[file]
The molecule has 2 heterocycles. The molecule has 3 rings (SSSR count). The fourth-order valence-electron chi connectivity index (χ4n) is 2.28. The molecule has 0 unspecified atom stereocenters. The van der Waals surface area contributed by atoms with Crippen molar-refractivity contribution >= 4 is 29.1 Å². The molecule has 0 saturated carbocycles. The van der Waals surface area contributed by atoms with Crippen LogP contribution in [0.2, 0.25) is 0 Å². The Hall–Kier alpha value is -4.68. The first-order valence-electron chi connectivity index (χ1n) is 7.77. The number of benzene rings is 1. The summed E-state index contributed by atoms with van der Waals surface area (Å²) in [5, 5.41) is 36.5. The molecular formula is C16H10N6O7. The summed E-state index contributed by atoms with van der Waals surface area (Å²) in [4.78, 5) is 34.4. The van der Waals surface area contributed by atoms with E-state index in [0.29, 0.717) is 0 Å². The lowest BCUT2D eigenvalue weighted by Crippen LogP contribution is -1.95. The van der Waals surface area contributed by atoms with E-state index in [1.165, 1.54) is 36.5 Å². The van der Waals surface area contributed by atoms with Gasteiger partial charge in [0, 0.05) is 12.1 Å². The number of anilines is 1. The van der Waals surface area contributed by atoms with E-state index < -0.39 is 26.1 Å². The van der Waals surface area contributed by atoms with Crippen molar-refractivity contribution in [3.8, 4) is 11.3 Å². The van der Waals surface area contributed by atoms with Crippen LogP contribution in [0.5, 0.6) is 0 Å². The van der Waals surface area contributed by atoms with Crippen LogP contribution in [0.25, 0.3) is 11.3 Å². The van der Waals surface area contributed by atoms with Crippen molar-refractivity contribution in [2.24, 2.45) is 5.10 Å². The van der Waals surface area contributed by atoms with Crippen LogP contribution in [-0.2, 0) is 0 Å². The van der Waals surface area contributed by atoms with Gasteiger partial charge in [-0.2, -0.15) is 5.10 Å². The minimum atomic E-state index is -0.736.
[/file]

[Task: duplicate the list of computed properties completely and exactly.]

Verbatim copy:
The molecule has 2 heterocycles. The molecule has 3 rings (SSSR count). The fourth-order valence-electron chi connectivity index (χ4n) is 2.28. The molecule has 0 unspecified atom stereocenters. The van der Waals surface area contributed by atoms with Crippen molar-refractivity contribution >= 4 is 29.1 Å². The molecule has 0 saturated carbocycles. The van der Waals surface area contributed by atoms with Crippen LogP contribution in [0.2, 0.25) is 0 Å². The Hall–Kier alpha value is -4.68. The first-order valence-electron chi connectivity index (χ1n) is 7.77. The number of benzene rings is 1. The summed E-state index contributed by atoms with van der Waals surface area (Å²) in [5, 5.41) is 36.5. The molecular formula is C16H10N6O7. The summed E-state index contributed by atoms with van der Waals surface area (Å²) in [4.78, 5) is 34.4. The van der Waals surface area contributed by atoms with E-state index in [0.29, 0.717) is 0 Å². The lowest BCUT2D eigenvalue weighted by Crippen LogP contribution is -1.95. The van der Waals surface area contributed by atoms with E-state index in [1.165, 1.54) is 36.5 Å². The van der Waals surface area contributed by atoms with Gasteiger partial charge in [0, 0.05) is 12.1 Å². The number of anilines is 1. The van der Waals surface area contributed by atoms with E-state index < -0.39 is 26.1 Å². The van der Waals surface area contributed by atoms with Crippen molar-refractivity contribution in [3.8, 4) is 11.3 Å². The van der Waals surface area contributed by atoms with Crippen LogP contribution in [0.5, 0.6) is 0 Å². The van der Waals surface area contributed by atoms with Crippen LogP contribution in [0.25, 0.3) is 11.3 Å². The van der Waals surface area contributed by atoms with Crippen molar-refractivity contribution in [2.24, 2.45) is 5.10 Å². The van der Waals surface area contributed by atoms with Crippen LogP contribution in [-0.2, 0) is 0 Å². The van der Waals surface area contributed by atoms with Gasteiger partial charge in [-0.2, -0.15) is 5.10 Å². The minimum atomic E-state index is -0.736.